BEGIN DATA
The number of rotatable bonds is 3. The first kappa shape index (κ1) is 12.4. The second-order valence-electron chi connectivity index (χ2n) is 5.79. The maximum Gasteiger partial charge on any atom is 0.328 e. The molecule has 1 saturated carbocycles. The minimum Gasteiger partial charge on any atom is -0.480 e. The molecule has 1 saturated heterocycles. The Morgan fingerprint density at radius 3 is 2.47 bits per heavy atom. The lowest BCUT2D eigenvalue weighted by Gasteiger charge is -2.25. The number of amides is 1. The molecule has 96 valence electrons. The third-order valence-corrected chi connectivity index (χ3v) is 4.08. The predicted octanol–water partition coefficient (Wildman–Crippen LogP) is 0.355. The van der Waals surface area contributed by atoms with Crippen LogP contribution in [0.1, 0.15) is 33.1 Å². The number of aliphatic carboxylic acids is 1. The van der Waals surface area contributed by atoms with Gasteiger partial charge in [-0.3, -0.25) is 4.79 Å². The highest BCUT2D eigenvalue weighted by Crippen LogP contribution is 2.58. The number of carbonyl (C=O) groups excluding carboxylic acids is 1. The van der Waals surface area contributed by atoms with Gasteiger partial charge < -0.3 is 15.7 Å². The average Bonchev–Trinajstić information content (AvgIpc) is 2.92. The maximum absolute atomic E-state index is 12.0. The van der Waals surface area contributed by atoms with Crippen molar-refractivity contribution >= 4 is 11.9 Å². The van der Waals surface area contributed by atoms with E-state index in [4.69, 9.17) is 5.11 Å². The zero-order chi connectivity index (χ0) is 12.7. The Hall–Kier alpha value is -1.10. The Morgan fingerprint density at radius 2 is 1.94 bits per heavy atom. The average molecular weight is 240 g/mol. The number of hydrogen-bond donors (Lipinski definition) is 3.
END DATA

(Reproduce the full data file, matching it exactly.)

The number of rotatable bonds is 3. The first kappa shape index (κ1) is 12.4. The second-order valence-electron chi connectivity index (χ2n) is 5.79. The maximum Gasteiger partial charge on any atom is 0.328 e. The molecule has 1 saturated carbocycles. The minimum Gasteiger partial charge on any atom is -0.480 e. The molecule has 1 saturated heterocycles. The Morgan fingerprint density at radius 3 is 2.47 bits per heavy atom. The lowest BCUT2D eigenvalue weighted by Gasteiger charge is -2.25. The number of amides is 1. The molecule has 96 valence electrons. The third-order valence-corrected chi connectivity index (χ3v) is 4.08. The predicted octanol–water partition coefficient (Wildman–Crippen LogP) is 0.355. The van der Waals surface area contributed by atoms with Crippen LogP contribution in [0.1, 0.15) is 33.1 Å². The number of aliphatic carboxylic acids is 1. The van der Waals surface area contributed by atoms with Gasteiger partial charge in [-0.3, -0.25) is 4.79 Å². The highest BCUT2D eigenvalue weighted by Crippen LogP contribution is 2.58. The number of carbonyl (C=O) groups excluding carboxylic acids is 1. The van der Waals surface area contributed by atoms with Gasteiger partial charge < -0.3 is 15.7 Å². The average Bonchev–Trinajstić information content (AvgIpc) is 2.92. The maximum absolute atomic E-state index is 12.0. The van der Waals surface area contributed by atoms with Crippen molar-refractivity contribution >= 4 is 11.9 Å². The van der Waals surface area contributed by atoms with E-state index in [4.69, 9.17) is 5.11 Å². The zero-order chi connectivity index (χ0) is 12.7. The Hall–Kier alpha value is -1.10. The Morgan fingerprint density at radius 2 is 1.94 bits per heavy atom. The average molecular weight is 240 g/mol. The number of hydrogen-bond donors (Lipinski definition) is 3.